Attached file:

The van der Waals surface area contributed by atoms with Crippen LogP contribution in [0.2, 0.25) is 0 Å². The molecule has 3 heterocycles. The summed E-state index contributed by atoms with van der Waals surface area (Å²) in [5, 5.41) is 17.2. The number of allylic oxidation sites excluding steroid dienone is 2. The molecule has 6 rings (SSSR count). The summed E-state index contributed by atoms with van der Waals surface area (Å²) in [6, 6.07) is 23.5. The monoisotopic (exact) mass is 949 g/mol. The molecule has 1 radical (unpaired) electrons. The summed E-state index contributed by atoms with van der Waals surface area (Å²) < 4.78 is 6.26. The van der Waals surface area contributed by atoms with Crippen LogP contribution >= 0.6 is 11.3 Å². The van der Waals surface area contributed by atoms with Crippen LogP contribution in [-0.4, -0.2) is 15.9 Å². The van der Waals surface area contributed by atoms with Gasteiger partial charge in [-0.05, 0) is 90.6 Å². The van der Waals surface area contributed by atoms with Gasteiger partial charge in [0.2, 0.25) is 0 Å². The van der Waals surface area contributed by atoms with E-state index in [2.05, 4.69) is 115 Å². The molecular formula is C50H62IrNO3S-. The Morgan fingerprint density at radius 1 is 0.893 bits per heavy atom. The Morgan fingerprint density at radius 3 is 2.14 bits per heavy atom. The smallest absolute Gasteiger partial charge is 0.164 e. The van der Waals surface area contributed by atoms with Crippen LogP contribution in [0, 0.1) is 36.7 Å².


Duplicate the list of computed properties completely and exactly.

The van der Waals surface area contributed by atoms with Crippen LogP contribution in [0.2, 0.25) is 0 Å². The molecule has 3 heterocycles. The summed E-state index contributed by atoms with van der Waals surface area (Å²) in [5, 5.41) is 17.2. The number of allylic oxidation sites excluding steroid dienone is 2. The molecule has 6 rings (SSSR count). The summed E-state index contributed by atoms with van der Waals surface area (Å²) in [6, 6.07) is 23.5. The monoisotopic (exact) mass is 949 g/mol. The molecule has 1 radical (unpaired) electrons. The summed E-state index contributed by atoms with van der Waals surface area (Å²) < 4.78 is 6.26. The van der Waals surface area contributed by atoms with Crippen LogP contribution >= 0.6 is 11.3 Å². The van der Waals surface area contributed by atoms with Crippen LogP contribution in [-0.4, -0.2) is 15.9 Å². The van der Waals surface area contributed by atoms with Gasteiger partial charge in [-0.05, 0) is 90.6 Å². The van der Waals surface area contributed by atoms with Gasteiger partial charge in [0.2, 0.25) is 0 Å². The van der Waals surface area contributed by atoms with E-state index in [2.05, 4.69) is 115 Å². The molecular formula is C50H62IrNO3S-. The Morgan fingerprint density at radius 1 is 0.893 bits per heavy atom. The Morgan fingerprint density at radius 3 is 2.14 bits per heavy atom. The smallest absolute Gasteiger partial charge is 0.164 e. The van der Waals surface area contributed by atoms with Crippen LogP contribution in [0, 0.1) is 36.7 Å².